During my very first time in a NYC subway station, an elderly man was singing a Beatles song all by himself. I actually skipped two trains because he sounded absolutely beautiful! But I stood a little ways away to listen because no one else appeared to be taking the time to appreciate his voice and I felt embarrassed. So maybe people were listening to Joshua Bell, but the people conducting the experiment didn't notice because the listeners were too shy to stand right in front of him.

At least, that's what I'd love to believe.

lizardek said...

Great post, Laini, and great message, for all of us.

tone almhjell said...

I would love to be *ideal-Tone*. Before, in my previous life of acres of time, I used to soak up a lot of details in my neighbourhood. I used to stop and watch or listen. But now, I just woosh by, on my way to daycare or the shop or a coffee shop to grab ten minutes to myself. Not to mention how I hurry on home to write. Must write in the precious few hours I've got. But who wants to read the writings of someone with teflon eyes and ears?

I'm putting Brahms' Ein Deutsches Requiem on my Christmas wish list. I used to have a recording of this, but I seem to have lost it, and anyway it wasn't high quality. I don't know much about classical music, but for what it's worth, it's my favourite. I can play it for Magnus, who is also smitten by all kinds of music, especially when it's live music. Uncle Eiv plus guitar equals heaven on earth.

Dangerous With a Pen said...

I agree that it's sad that people didn't stop but it's all perspective... the article wants you to be sad. If you give the people the benefit of the doubt, though... they *were* in a Metro station in DC. Chances are they were on a timetable, since you can't drive and park anywhere in DC. :)

I also disagree that our educational system is lost, although that's what loud people in government would lead you to believe. Not too long ago, a superintendent from Singapore visited my school district in New Jersey and two others because, although his students grow up to be amazing memorizers and have the world's best test scores, he said they are not producing thinkers. At several of my parent conferences this past week, a parent from India said to me, "I wish they taught like this in India. There are so many people there that they mass-produce test-takers. Everything is rote and learned to be spit out. This is why India has never produced a Bill Gates or someone who has created something totally new." Don't believe the political hype. :)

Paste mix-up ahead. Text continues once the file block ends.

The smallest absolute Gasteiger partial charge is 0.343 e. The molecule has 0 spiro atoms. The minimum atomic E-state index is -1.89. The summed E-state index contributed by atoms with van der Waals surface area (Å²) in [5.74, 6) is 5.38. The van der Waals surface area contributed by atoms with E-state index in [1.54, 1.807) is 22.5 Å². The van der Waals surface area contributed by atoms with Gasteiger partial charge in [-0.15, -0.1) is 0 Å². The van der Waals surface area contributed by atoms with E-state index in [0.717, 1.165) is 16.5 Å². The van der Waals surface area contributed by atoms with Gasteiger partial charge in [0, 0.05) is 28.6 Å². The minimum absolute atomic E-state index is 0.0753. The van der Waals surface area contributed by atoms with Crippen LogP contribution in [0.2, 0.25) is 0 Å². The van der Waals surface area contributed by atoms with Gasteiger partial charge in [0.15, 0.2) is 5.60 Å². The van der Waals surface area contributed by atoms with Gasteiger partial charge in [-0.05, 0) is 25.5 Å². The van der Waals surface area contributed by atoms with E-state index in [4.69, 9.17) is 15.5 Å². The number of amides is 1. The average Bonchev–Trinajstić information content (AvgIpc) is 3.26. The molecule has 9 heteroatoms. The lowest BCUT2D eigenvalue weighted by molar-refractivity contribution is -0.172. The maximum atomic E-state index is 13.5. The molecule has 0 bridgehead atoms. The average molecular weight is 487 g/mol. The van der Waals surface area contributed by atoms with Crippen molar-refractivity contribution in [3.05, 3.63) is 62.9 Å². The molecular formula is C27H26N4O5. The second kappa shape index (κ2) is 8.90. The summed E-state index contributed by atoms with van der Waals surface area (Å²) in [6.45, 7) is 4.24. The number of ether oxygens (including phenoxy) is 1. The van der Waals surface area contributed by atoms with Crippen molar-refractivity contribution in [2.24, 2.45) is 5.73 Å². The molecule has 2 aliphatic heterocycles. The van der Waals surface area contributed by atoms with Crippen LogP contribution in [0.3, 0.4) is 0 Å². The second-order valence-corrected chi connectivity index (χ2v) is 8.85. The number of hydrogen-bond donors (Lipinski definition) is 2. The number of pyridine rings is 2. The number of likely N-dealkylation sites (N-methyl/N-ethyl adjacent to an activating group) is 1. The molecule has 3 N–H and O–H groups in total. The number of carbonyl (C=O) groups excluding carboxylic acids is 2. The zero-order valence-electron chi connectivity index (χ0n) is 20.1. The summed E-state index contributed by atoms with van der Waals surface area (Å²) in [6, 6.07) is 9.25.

I do think that social experiments like this are worthwhile and they do point out to us things that we might otherwise ignore. But remember that they are skewed to make you feel bad. ;)

jama said...

Great post, Laini. Quite interesting that the kids wanted to stop and listen, but the parents hurried them away.

You're right: we are too rushed as a society, what else are we missing?

Megsie said...

I hadn't heard about this, but wow. It really makes you think doesn't it? Thanks for the education :) And, as always for your wonderful words!

Laini Taylor said...

Hi Dangerous With a Pen! I'm curious what kind of school you teach at. Is it a regular public school? Is it representative of US schools? It would be nice if it were true! I'm certainly not saying we have no good schools, or that the average school in India is better than ours. But I do not think it is the case that the problem with our schools is a political fabrication. It's not just the US either.

The way I imagine an *ideal me* it's nice to imagine *ideal world* in which every human being had access to a great education (not to mention: loving parents, enough food, peace, and much more) and inspiration to creativity. It's a daydream. And I'm not idealizing some golden past either when everything was swell.

And I don't think there is an upside to the Joshua Bell story. Yeah, people are busy. I'd probably have hurried by too. But that's the point. Personally, I'm trying to take this as a reminder to be more alert and more alive in the time I have.

It would be interesting, wouldn't it, to set aside some ten minutes at the beginning of every day to go over life priorities in your mind, think about the kind of person you want to be, and keep that thought central in your mind? If you were to do that, really be mindful on an ongoing basis, would you be more likely to stop to hear the music? I think so.

andalucy said...

I did see this story a while ago but it's great to read it again, and especially great to read your reaction to it, Laini. I also find that I need constant reminders to be mindful and enjoy every moment, carpe diem, etc. Your thoughts inspire me.

My daughters play violin and cello in a youth orchestra and I like to think we would have stopped and listened. My daughter swears she would have recognized Joshua Bell, but who knows.

Living here is Spain has, weirdly enough, made me realize what an amazingly rich and varied musical heritage we have in the US. Everyone here asks us if we listen to gospel, jazz, folk, etc. This morning on a Spanish radio station I heard some kind of American rockabilly stuff. It was great! It almost seems like Spaniards appreciate it more than we do. I do wish they would teach classical music appreciation at school, but just as much I wish they would teach the wonderful history of American music.

I totally agree that we are missing a great opportunity to impart higher culture in our public schools.

H Niyazi said...

I too love Mr Bell's work but this 'experiment' is flawed - the context of the setting lends itself to people being on the move and sometimes not being able to stop, even if they wanted to.

Result of experiment:

People at train stations are in a transient state and not ready to engage.. not really a surprise is it?

They should try it in a mall or park next time perhaps, but then the results may not have been as newsworthy.

H

Laini Taylor said...